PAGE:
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Thread: Indonesia - Anti-RUUKPK/RKUHP Riots

  1. #1
    Bellend
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    Indonesia - Anti-RUUKPK/RKUHP Riots

    I doubt anything is as it seems in Indonesia. Everything there seems to be run by large shady organisations and obscenely wealthy people.

    It sounds like a law to give the cops a longer menu to coerce bribes out of people, and constraining the pesky anticorruption office from intervening.

    People I know there don't think it will be enforced in any way, second riots this year... and there was the march last december by people dressed in black with black flags, which I saw first hand.

    https://en.wikipedia.org/wiki/Septem...ests_and_riots


    Hundreds Of Students, Police Injured In Massive Anti-Corruption Protests In Indonesia

    The protests, which have at times turned violent, have seen police firing tear gas and water cannons at rock-throwing protesters.

    JAKARTA, Indonesia (AP) — More than 300 university students and police in Indonesia’s capital have been treated at hospitals after clashing with police during protests sparked by a new law that critics say cripples the country’s anti-corruption agency, police said Wednesday.


    Jakarta police chief Gatot Eddy Pramono told a news conference that at least 265 students and 39 police officers were treated in several hospital and the country’s capital, with their injuries ranging from minor to serious.



    ament last week reduces the authority of the Corruption Eradication Commission, a key body in fighting endemic graft in the country. The fallout from the new law, which underlines Indonesia’s challenge in changing its graft-ridden image, has threatened the credibility of President Joko Widodo, who recently won a second term after campaigning for clean governance.

    Corruption is endemic in Indonesia and the anti-graft commission, one of the few effective institutions in the country of nearly 270 million people, is frequently under attack by lawmakers who want to reduce its powers.

    Hundreds of officials from various branches of government have been arrested since the independent anti-graft commission was established in 2002 as part of people’s demands during a reform movement following the ouster of the country’s longtime strongman leader, Suharto.

    Activists say the revision weakens the powers of one of the most credible public institutions in a country where the police and parliament are perceived as being widely corrupt.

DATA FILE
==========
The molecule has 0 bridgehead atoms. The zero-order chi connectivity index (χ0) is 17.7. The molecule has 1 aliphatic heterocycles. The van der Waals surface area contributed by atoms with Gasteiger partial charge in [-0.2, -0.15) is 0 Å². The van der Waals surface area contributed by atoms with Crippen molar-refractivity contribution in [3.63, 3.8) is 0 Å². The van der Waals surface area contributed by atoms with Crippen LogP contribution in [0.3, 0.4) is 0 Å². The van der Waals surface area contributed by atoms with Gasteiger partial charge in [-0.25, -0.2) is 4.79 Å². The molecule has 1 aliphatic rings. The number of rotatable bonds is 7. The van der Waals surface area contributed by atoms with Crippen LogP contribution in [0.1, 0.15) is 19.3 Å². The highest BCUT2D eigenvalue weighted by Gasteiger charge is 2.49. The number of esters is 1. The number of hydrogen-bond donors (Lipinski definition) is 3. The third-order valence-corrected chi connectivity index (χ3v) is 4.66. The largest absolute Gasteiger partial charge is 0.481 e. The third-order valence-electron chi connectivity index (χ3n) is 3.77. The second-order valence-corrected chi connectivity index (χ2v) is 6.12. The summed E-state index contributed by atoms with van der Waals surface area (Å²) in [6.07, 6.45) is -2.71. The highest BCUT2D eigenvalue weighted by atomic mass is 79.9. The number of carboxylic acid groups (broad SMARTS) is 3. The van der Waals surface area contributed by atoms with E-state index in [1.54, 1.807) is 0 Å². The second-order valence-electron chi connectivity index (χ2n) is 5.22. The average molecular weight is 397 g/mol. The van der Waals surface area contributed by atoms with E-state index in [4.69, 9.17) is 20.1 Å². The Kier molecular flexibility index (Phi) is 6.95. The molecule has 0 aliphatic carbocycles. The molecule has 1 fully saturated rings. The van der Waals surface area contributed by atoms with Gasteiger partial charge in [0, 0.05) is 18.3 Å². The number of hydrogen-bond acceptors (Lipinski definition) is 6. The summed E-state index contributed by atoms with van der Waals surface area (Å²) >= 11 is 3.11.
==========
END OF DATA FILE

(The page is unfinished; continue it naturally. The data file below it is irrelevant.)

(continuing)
The revisions also reduce its independence, with investigators becoming civil servants who need to be seconded from state bodies, including the police.

    The new protests are not associated with a particular party or group, and instead are led by students, who historically have been a driving force of political change. Their demonstrations in 1998 triggered events that led Suharto to step down.

    Those demonstrating this week are demanding that Widodo issue a government regulation replacing the new law.

    The protesters also urged parliament to delay votes on a new criminal code that would criminalize or increase penalties on a variety of sexual activities, as well as other bills on mining, land and labor. Opponents say the proposed criminal code threatens democracy and discriminates against minorities.

    ASSOCIATED PRESS Student protesters are sprayed with a polic

    Widodo met Tuesday with lawmakers, whose terms finish at the end of this month, to urge them to delay votes on the bills after considering public concerns. Lawmakers then delayed their votes on the proposed laws in their last plenary session.

    Critics say the criminal code bill contains articles that violate the rights of women, religious minorities, lesbians, gays, bisexual and transgender people, as well as freedoms of speech and association.

    The planned revisions prompted Australia to update its travel advice, warning tourists of risks they could face from extramarital or gay sex if the bill is passed.




    BEFORE YOU GO
    (nice touch with the pink doughnut)

    https://www.huffpost.com/entry/indon...b08f48f4acf762

  2. #2
    The Indonesian Papuans have joined the Uighers (and who knows how many other oppressed cultures) on the list of those unfortunate enough to live within aggressive nationalist states.

  3. #3
    Bellend
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    Indonesia is a mix of factions... Timorese (and related), Moluccans, Bataks, on the fringes tend to band together; Papuans out on the edge never really wanted to be part of it; Balinese and Manadonese keep a low profile politically to keep their thing going. Then amongst the rest, all kinds of factions, ormas, police, army, islamists, it lacks the unity of places like Thailand and Cambodia. Is maybe a bit more like Burma in its tribalism; not like China at all.

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